Percy Shelley Poems : all poems of by Percy Bysshe Shelley poems. poems of Percy Bysshe Shelley. Act 4, Shelley wrote several months after completing the first three in April 1819, it is the divine celebration of the birth of a new age. Percy Bice Shelley was one of the leading English romantic poets, and is considered by some to be one of the finest poets in the English language, and most influential. percy bysshe shelley love’s philosophy,the masque of anarchy poem,shelley poet.
Sophia (Miss Stacey) – Poem by Percy Bysshe Shelley
Thou art fair, and few are fairer
Of the Nymphs of earth or ocean;
They are robes that fit the wearer–
Those soft limbs of thine, whose motion
Ever falls and shifts and glances
As the life within them dances.
Thy deep eyes, a double Planet,
Gaze the wisest into madness
With soft clear fire,–the winds that fan it
Are those thoughts of tender gladness
Which, like zephyrs on the billow,
Make thy gentle soul their pillow.
If, whatever face thou paintest
In those eyes, grows pale with pleasure,
If the fainting soul is faintest
When it hears thy harp’s wild measure,
Wonder not that when thou speakest
Of the weak my heart is weakest.
As dew beneath the wind of morning,
As the sea which whirlwinds waken,
As the birds at thunder’s warning,
As aught mute yet deeply shaken,
As one who feels an unseen spirit
Is my heart when thine is near it.
To Constantia – Poem by Percy Bysshe Shelley
The rose that drinks the fountain dew
In the pleasant air of noon,
Grows pale and blue with altered hue—
In the gaze of the nightly moon;
For the planet of frost, so cold and bright
Makes it wan with her borrowed light.
Such is my heart—roses are fair,
And that at best a withered blossom;
But thy false care did idly wear
Its withered leaves in a faithless bosom;
And fed with love, like air and dew,
To Edward Williams – Poem by Percy Bysshe Shelley
The serpent is shut out from Paradise.
The wounded deer must seek the herb no more
In which its heart-cure lies:
The widowed dove must cease to haunt a bower
Like that from which its mate with feigned sighs
Fled in the April hour.
I too must seldom seek again
Near happy friends a mitigated pain.
Of hatred I am proud,–with scorn content;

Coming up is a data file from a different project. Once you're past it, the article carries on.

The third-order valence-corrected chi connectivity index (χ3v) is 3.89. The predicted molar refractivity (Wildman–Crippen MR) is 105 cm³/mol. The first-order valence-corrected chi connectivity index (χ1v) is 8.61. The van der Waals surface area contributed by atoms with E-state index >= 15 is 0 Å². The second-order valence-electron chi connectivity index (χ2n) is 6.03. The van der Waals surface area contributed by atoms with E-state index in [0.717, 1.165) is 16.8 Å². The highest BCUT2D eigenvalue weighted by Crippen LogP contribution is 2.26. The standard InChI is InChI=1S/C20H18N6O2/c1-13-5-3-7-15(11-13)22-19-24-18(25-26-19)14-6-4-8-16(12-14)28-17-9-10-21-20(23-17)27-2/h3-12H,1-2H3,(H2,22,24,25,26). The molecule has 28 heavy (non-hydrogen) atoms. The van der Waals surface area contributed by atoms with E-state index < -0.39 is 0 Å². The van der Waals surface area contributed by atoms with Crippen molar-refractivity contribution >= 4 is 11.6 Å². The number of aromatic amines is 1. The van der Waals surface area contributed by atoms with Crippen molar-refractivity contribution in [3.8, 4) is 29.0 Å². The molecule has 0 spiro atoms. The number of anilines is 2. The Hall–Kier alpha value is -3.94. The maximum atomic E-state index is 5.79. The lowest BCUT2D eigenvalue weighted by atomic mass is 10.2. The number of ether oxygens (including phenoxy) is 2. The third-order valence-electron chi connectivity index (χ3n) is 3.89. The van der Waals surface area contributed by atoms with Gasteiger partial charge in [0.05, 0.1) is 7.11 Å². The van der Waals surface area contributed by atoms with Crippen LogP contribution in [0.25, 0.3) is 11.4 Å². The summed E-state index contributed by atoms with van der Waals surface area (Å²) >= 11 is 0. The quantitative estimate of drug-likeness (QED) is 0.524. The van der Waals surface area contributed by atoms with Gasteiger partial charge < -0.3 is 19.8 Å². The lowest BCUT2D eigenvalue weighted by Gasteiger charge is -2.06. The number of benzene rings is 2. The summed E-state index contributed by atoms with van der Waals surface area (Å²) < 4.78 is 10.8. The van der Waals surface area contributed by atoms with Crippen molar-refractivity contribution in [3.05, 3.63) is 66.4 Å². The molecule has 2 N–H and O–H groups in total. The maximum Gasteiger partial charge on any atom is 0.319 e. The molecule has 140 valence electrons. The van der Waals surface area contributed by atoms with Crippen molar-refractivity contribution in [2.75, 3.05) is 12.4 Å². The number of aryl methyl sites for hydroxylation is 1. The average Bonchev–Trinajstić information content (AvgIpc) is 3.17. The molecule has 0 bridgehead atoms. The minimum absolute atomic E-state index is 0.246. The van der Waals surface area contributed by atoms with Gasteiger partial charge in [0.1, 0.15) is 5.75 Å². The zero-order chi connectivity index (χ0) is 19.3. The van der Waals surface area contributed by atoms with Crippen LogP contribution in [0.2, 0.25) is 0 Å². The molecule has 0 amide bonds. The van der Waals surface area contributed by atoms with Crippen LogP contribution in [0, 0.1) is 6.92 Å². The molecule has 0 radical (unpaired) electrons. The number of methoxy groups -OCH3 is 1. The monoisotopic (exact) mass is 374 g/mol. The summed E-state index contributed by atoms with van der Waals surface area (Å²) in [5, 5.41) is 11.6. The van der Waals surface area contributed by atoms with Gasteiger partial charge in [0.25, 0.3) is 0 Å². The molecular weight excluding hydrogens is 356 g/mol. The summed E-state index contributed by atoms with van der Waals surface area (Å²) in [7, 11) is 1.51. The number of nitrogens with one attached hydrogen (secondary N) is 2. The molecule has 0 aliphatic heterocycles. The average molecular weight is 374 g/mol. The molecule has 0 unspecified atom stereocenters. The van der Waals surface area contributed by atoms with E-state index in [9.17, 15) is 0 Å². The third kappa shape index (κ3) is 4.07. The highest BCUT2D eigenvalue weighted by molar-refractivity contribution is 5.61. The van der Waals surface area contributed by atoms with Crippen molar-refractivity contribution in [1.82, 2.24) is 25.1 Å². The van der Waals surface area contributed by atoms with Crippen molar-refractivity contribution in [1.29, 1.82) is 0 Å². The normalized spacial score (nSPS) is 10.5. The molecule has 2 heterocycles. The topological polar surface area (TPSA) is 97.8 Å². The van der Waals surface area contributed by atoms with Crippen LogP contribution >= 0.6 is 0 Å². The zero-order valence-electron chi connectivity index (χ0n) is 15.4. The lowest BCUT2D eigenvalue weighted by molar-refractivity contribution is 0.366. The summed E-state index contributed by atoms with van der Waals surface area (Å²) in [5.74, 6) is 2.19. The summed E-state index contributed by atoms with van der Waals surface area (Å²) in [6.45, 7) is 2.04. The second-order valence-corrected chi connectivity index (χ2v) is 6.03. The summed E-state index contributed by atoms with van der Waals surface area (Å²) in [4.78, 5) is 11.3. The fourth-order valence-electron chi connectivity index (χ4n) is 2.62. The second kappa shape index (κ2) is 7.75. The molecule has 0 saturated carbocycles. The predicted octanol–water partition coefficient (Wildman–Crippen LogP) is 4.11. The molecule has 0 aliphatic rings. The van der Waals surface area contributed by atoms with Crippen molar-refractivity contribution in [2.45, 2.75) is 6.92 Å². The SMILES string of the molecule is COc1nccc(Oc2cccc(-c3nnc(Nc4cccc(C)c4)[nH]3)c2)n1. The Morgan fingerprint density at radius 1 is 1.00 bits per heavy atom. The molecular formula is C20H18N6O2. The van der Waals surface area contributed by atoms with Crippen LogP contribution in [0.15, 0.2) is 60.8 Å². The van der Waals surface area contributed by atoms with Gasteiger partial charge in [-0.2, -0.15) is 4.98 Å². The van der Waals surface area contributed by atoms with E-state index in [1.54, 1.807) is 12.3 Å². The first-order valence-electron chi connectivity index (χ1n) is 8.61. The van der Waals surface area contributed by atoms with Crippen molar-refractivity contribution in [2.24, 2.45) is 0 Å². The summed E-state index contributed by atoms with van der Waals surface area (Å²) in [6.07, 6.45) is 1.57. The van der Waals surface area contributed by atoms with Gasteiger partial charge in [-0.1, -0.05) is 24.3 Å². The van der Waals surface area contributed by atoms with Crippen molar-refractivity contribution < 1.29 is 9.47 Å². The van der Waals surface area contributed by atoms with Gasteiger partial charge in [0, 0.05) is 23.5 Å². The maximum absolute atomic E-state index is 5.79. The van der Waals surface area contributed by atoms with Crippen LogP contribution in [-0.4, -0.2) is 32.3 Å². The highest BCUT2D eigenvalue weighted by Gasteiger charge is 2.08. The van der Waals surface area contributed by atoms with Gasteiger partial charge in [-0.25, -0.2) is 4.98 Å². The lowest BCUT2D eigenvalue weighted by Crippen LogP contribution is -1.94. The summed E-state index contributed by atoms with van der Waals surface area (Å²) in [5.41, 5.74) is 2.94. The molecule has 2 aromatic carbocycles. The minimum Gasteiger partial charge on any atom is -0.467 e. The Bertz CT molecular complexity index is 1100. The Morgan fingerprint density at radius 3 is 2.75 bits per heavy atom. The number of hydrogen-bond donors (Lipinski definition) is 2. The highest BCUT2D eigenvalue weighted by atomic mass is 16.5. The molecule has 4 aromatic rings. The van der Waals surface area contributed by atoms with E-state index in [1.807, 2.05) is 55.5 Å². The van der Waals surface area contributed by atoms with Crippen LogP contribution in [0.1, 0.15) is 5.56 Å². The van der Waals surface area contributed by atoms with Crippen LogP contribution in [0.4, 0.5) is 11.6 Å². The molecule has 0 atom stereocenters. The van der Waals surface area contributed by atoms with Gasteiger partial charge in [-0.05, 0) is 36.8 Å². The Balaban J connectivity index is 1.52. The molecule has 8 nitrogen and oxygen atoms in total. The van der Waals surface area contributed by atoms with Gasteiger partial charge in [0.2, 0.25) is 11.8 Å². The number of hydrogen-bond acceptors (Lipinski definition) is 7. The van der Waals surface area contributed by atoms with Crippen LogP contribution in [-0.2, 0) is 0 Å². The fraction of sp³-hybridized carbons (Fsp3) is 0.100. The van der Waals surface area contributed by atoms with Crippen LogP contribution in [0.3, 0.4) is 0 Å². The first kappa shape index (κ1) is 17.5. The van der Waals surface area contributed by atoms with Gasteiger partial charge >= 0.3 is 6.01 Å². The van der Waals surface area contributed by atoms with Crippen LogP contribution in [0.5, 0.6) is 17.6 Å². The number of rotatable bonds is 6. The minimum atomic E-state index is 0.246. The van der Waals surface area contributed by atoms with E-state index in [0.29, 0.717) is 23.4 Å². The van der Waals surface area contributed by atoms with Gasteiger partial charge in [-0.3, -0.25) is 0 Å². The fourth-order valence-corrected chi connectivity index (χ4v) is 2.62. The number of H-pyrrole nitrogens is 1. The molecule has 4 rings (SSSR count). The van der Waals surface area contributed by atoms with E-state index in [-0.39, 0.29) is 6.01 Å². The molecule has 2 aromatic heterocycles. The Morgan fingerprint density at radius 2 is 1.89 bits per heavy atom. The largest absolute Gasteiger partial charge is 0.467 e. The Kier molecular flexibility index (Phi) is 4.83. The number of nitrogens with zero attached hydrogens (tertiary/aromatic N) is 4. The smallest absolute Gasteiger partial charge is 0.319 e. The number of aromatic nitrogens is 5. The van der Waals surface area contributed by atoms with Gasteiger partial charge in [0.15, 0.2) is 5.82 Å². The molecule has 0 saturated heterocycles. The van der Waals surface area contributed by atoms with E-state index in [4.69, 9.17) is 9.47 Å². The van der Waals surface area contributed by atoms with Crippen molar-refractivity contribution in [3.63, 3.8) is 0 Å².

Indifference, that once hurt me, now is grown
But, not to speak of love, pity alone
Can break a spirit already more than bent.
The miserable one
Turns the mind’s poison into food,–
Its medicine is tears,–its evil good.
Therefore, if now I see you seldomer,
Dear friends, dear FRIEND! know that I only fly
Your looks, because they stir
Griefs that should sleep, and hopes that cannot die:
The very comfort that they minister
I scarce can bear, yet I,
So deeply is the arrow gone,
Should quickly perish if it were withdrawn.
When I return to my cold home, you ask
Why I am not as I have ever been.
YOU spoil me for the task
Of acting a forced part in life’s dull scene,–
Of wearing on my brow the idle mask
Of author, great or mean,
In the world’s carnival. I sought
Peace thus, and but in you I found it not.
Full half an hour, to-day, I tried my lot
With various flowers, and every one still said,
‘She loves me–loves me not.’
And if this meant a vision long since fled–
If it meant fortune, fame, or peace of thought–
If it meant,–but I dread
To speak what you may know too well:
Still there was truth in the sad oracle.
The crane o’er seas and forests seeks her home;
No bird so wild but has its quiet nest,
When it no more would roam;
The sleepless billows on the ocean’s breast
Break like a bursting heart, and die in foam,
And thus at length find rest:
Doubtless there is a place of peace
Where MY weak heart and all its throbs will cease.
I asked her, yesterday, if she believed
That I had resolution. One who HAD
Would ne’er have thus relieved
His heart with words,—but what his judgement bade
Would do, and leave the scorner unrelieved.
These verses are too sad
To send to you, but that I know,
Happy yourself, you feel another’s woe.